Medley Merger: The week of the three-way Medley Group vote has arrived. On Friday April 19, 2019 the ballots at Medley Capital (MCC); Sierra Income (SIC) and Medley Management (MDLY) will be counted and we’ll know if the three will become one under a newly public SIC banner. Or will we ? The chances of yet another postponement of the vote are high. Although the BDC Reporter noted – just last week – that the SBA has caused MCC to promise to redeem all its $135mn in subordinated debentures in short order, no official word has come to investors by dint of an update of the Proxy. Nor have the disclosures required by the Delaware Chancery Court following a lawsuit regarding this vote been made by the Medley defendants. Nor have shareholders been officially updated on the multiple offers made by third parties in recent weeks and the Board’s reaction to them. Speaking of the Board, MCC has lost two of its “independent” directors. Can a BDC even function – legally speaking – with those positions still unfilled ? We don’t know the answer but we may be about to find out.
Like last week, the absence of any press release or filing from the opponents to the merger remains deafening. Even NexPoint Capital – whose offer to become MCC’s next external manager appears to improve with every new press release – has been quiet for days and days. Also notable by their radio silence are activist FrontFour Capital; would be investment Advisor Marathon Asset Management and Origami Capital – recently eager to acquire MCC’s SBIC portfolio at a discount. There are many more players besides in this Game Of Thrones knock off who are likely to be active behind the scenes, but who’ve not been heard of. No wonder that MCC’s stock price was flat last week. Investors – typically an active bunch – have no idea where this is going, but a great battle between the multiple parties is anticipated that might bring some clarity where now there is only confusion.
Market Prices: As discussed in the premium feature BDC Common Stocks Market Recap this week, BDC common stocks have been going nowhere fast for seven weeks, even as the broader markets have been defying gravity – and the doomsayers – by moving upwards. To our mind, that’s a sign that the BDC rally – which began December 24, 2018 – is in trouble. For the moment, BDC shareholders are pleased to be out of the price turbulence that brought the sector down between the summer of 2018 and Christmas Eve, and can focus on clipping their coupons. As studies – and the Wells Fargo BDC Index – have shown, long term returns from BDC investing come from distributions received rather than upward prices. Nonetheless, we’ll be keeping an eye out for any surge upward of BDC stock prices. We believe that’s the less likely option, but the markets can surprise us. We’ll also be looking for any price weakening. At the moment, only 1 BDC out of 45 is trading within 10% of its 52 week low and 17 are trading at a price above book. If these metrics start to change for the worse, we’ll be concerned. Most likely, though, is that the normally volatile BDC common stock sector will continue to putter along, neither hot nor cold.
Fixed Income Capital Markets Activity: As we’ve noted in our latest BDC Fixed Income Market Recap, we’ve been surprised that more BDC issuers have not come to market in 2019 to date. Listening to the Conference Calls for the past year has made abundantly clear that many players have ambitions to become bigger in terms of assets under management, and that requires access to greater borrowings. With the Fixed Income market close to its best levels of the past two years, we’d have expected more BDC CFOs – and their friends on Wall Street – to be tapping what seems to be a receptive investor base. In fact, over recent years the universe of investors who’ve “discovered” this fixed income niche has expanded, allowing issuers to raise unsecured debt at lower spreads over the risk free rate than before. Plus, the risk free rate – thanks to that bond market miasma that has taken hold since October 1, 2018 (when the ten year Treasury yield peaked at 3.25%) – has dropped back to more “affordable” levels; typically a fillip for issuance. There are 42 public BDC debt issues to choose from currently. Maybe this week the number will increase to 43 ? As soon as we hear anything, look to our Twitter feed and later to these pages.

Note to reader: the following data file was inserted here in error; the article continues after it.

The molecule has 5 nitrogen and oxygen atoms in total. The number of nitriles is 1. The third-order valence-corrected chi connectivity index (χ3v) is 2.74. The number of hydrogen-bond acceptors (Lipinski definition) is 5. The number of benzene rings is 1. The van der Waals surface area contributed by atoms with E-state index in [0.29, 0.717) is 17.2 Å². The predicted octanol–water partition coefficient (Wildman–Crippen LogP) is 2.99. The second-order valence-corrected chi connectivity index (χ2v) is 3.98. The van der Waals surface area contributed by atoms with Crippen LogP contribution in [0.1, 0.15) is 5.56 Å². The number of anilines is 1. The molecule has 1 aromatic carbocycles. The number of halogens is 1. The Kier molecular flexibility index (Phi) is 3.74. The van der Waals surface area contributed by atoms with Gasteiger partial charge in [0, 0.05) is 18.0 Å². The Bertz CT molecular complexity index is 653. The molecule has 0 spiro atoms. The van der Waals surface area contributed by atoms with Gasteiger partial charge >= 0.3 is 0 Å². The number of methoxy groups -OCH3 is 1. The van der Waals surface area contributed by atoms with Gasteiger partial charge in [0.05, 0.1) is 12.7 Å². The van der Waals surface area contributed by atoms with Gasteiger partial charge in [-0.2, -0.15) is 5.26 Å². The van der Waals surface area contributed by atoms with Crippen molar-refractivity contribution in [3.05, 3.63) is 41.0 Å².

Credit Update: This week, we’ll continue to monitor BDC portfolio companies for material credit developments. There have been a series of bankruptcies and behind the scenes restructurings going on in 2019. This week we hope to offer a new table in our Tools section for our Premium subscribers with a database of the the BDC portfolio companies that have walked the bankruptcy plank, or are expected to do so, in the first months of this year. Notwithstanding a still red hot M&A market which has rescued some troubled entities – and given their BDC investors something to cheer about – there continues to be a steady trickle of companies giving up, and seeking court protection. Most are able to find new life with new owners or from debt for equity swaps, but some are being liquidated. In either case, BDCs are at risk of permanently losing capital and a reduction in investment income. We can’t speak to whether the overall credit performance picture is getting better or worse, as we’re still grappling with the data management of tracking 3,000+ BDC portfolio companies on a daily basis ! However, if those early cracks in the U.S. economy that have predicted by so many for so long are going to show up anywhere, the middle market leveraged loan sector – in which the BDCs are the leading players – is the place to look. We don’t expect any one setback to tell the story, but will be looking out for an acceleration in the drip drip of companies getting into trouble.